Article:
COld tolerance of Alstroemeria, was Freezing bulbs: Duration vs. low temperature

Jane McGary
Wed, 16 Jan 2013 13:49:55 PST
Nathan Lange wrote

>I would like to hear about people's experiences with Alstroemeria
>cold tolerance. I had many plants left outside unprotected since last
>night's forecasted low of 33F by the National Weather Service was a
>full 6 degrees off from reality (it was actually 27F).

I am an enthusiast of this genus and have traveled a lot to see them 
in the wild, and have also grown a number of species from seed. My 
previous garden is at 1600 feet (about 500 m) in the Oregon Cascades 
foothills and routinely had winter lows around 16 F, sometimes 
without snow cover. Even in the cold frames temperatures dipped to 
about 20 F, and I feel that any plant that I grew for five years or 
more can tolerate that temperature provided the foliage is reasonably 
dry. I now have my plants either in the open rock garden or in raised 
beds with a polycarb roof but no solid sides on the building.

Taxa that have done well for me in the open in both gardens are 
Alstroemeria ligtu ssp. incarnata, A. ligtu ssp. simsii, A. 
angustifolia, and of course A. aurea. Under cover I have grown A. 
diluta, A. hookeri, A. umbellata, A. patagonica, A. magnifica, and A. 
pallida. The only Brazilian species I've grown is A. isabellana, 
which is being distributed as "Bomarea x Alstroemeria Fred Meyer". 
(Thanks to Nhu Nguyen for clearing up the identity of this plant.) 
It's in a rather sheltered corner in my present garden, which is in a 
"banana belt" with lows the past week around 27 F, and it looks all 
right so far. I don't grow A. pulchella (syn. A. psittacina) but it's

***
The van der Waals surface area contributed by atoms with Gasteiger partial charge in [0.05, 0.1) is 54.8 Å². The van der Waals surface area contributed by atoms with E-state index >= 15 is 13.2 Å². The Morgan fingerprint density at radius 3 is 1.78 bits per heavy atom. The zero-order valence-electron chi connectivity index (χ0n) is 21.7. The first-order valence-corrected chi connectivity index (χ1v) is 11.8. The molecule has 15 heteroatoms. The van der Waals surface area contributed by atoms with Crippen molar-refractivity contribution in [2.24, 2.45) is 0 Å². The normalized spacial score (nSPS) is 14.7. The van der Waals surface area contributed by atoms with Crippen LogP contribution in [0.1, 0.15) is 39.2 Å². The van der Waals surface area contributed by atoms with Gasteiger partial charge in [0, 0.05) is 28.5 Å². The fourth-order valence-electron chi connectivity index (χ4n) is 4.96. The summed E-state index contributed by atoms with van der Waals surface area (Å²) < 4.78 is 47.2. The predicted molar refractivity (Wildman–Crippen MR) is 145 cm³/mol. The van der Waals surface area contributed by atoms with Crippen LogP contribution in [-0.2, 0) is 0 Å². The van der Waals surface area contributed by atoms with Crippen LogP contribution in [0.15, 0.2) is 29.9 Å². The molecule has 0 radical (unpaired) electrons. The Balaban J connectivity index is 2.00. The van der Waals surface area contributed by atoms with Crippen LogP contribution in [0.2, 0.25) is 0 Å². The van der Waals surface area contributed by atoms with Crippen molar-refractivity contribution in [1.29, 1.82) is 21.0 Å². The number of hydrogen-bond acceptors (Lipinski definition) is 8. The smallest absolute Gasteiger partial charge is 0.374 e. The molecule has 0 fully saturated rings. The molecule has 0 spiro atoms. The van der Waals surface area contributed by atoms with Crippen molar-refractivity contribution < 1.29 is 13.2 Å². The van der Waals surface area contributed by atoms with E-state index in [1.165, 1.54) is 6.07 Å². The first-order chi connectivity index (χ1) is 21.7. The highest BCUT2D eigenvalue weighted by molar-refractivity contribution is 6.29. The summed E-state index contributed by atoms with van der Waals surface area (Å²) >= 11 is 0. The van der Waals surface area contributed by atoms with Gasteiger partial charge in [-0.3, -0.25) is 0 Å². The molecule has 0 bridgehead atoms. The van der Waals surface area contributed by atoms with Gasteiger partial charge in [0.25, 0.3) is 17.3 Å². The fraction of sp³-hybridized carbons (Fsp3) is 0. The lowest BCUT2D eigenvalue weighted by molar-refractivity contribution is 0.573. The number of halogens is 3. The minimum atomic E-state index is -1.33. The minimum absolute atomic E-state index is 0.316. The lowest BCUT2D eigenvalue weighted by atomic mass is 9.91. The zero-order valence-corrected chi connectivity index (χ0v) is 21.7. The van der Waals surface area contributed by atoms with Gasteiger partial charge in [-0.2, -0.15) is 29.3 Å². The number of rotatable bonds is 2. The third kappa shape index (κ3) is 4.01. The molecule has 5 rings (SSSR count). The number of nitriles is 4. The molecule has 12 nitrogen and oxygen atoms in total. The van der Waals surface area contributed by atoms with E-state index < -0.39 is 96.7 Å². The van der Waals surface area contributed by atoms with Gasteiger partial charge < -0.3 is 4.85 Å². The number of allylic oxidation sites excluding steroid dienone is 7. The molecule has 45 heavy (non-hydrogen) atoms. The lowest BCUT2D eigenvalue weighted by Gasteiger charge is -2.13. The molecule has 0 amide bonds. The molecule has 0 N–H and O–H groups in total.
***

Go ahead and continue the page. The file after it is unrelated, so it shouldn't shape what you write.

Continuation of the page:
in some sheltered Portland gardens.

Hardiness in Alstroemeria should depend largely on the range of the 
species. I haven't visited them in Peru or Brazil, but in Chile, the 
center of distribution, there are a number of species limited to the 
northern coast, and some of these are quite strictly coastal or even 
beach plants (e.g., the popular A. pelegrina) while others get up 
into the Coast Ranges and Central Valley where light frost can occur. 
A gardener with a large cactus collection just east of the coast 
range, in hills, told me he had lost a number of plants to frost a 
few years before, for instance, and that the avocado groves had been 
damaged. The A. ligtu subspecies mentioned above are Central Valley 
natives and flourish in a large sand and gravel berm in my colder 
garden (please buy the place, you can have the alstros!). Although 
the "Ligtu hybrids" are unpopular with gardeners because of the way 
they spread underground, I wouldn't want to be without these two 
subspecies. Incarnata has a huge inflorescence of warm pink, and 
simsii has narrow scarlet flowers.

Some other species occur in the central north of Chile and seem to be 
tolerant of moderate frost. A. diluta and some subspecies of A. 
hookeri are examples. Then there are Andean species such as A. 
umbellata (very lovely plant) that grow in the snow zone and emerge 
at snowmelt; I think of their habitat as similar to the central 
California Sierra Nevada. A. aurea grows in conditions more similar 
to those of the Pacific Northwest and is a notorious thug in gardens 
(and indeed it carpets acres of woodland in nature, and I've seen it 
thrusting up through blackberry thickets).

One species that I deeply covet, and have never been able to obtain, 
is A. versicolor, which should be moderately hardy. If anyone has the 
true plant (there is a lot of misnamed seed around), please let me know!

Jane McGary
Portland, Oregon, USA

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